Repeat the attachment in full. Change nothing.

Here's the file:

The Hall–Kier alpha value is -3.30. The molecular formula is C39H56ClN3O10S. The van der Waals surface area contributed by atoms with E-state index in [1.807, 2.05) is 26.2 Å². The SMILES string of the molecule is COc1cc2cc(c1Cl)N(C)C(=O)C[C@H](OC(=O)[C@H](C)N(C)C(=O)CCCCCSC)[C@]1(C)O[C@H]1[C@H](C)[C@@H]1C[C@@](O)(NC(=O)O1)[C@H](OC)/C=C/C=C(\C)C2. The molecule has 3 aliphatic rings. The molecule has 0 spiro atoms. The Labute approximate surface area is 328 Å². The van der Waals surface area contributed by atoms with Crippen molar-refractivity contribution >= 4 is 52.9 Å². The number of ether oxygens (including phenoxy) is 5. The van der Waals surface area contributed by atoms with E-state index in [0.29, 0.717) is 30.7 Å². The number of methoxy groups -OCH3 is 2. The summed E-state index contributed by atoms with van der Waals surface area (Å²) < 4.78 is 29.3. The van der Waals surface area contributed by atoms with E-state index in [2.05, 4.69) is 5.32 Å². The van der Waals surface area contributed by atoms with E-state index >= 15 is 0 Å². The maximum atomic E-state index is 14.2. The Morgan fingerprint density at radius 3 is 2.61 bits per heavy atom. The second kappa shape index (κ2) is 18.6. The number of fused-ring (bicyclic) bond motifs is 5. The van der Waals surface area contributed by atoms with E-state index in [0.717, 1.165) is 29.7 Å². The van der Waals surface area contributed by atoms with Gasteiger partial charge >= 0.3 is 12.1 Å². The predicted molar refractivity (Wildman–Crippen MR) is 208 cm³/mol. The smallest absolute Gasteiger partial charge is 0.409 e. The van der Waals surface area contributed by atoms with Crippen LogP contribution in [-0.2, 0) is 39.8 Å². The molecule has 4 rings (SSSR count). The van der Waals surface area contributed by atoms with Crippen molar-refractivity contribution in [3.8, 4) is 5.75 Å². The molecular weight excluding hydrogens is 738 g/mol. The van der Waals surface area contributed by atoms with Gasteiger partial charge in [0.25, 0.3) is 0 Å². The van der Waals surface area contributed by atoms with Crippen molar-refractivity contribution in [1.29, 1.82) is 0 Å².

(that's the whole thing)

The Hall–Kier alpha value is -3.30. The molecular formula is C39H56ClN3O10S. The van der Waals surface area contributed by atoms with E-state index in [1.807, 2.05) is 26.2 Å². The SMILES string of the molecule is COc1cc2cc(c1Cl)N(C)C(=O)C[C@H](OC(=O)[C@H](C)N(C)C(=O)CCCCCSC)[C@]1(C)O[C@H]1[C@H](C)[C@@H]1C[C@@](O)(NC(=O)O1)[C@H](OC)/C=C/C=C(\C)C2. The molecule has 3 aliphatic rings. The molecule has 0 spiro atoms. The Labute approximate surface area is 328 Å². The van der Waals surface area contributed by atoms with Crippen molar-refractivity contribution >= 4 is 52.9 Å². The number of ether oxygens (including phenoxy) is 5. The van der Waals surface area contributed by atoms with E-state index in [0.29, 0.717) is 30.7 Å². The number of methoxy groups -OCH3 is 2. The summed E-state index contributed by atoms with van der Waals surface area (Å²) < 4.78 is 29.3. The van der Waals surface area contributed by atoms with E-state index in [2.05, 4.69) is 5.32 Å². The van der Waals surface area contributed by atoms with E-state index >= 15 is 0 Å². The maximum atomic E-state index is 14.2. The Morgan fingerprint density at radius 3 is 2.61 bits per heavy atom. The second kappa shape index (κ2) is 18.6. The number of fused-ring (bicyclic) bond motifs is 5. The van der Waals surface area contributed by atoms with E-state index in [0.717, 1.165) is 29.7 Å². The van der Waals surface area contributed by atoms with Gasteiger partial charge >= 0.3 is 12.1 Å². The predicted molar refractivity (Wildman–Crippen MR) is 208 cm³/mol. The smallest absolute Gasteiger partial charge is 0.409 e. The van der Waals surface area contributed by atoms with Crippen LogP contribution in [-0.2, 0) is 39.8 Å². The molecule has 4 rings (SSSR count). The van der Waals surface area contributed by atoms with Crippen molar-refractivity contribution in [3.8, 4) is 5.75 Å². The molecular weight excluding hydrogens is 738 g/mol. The van der Waals surface area contributed by atoms with Gasteiger partial charge in [0.25, 0.3) is 0 Å². The van der Waals surface area contributed by atoms with Crippen molar-refractivity contribution in [1.29, 1.82) is 0 Å².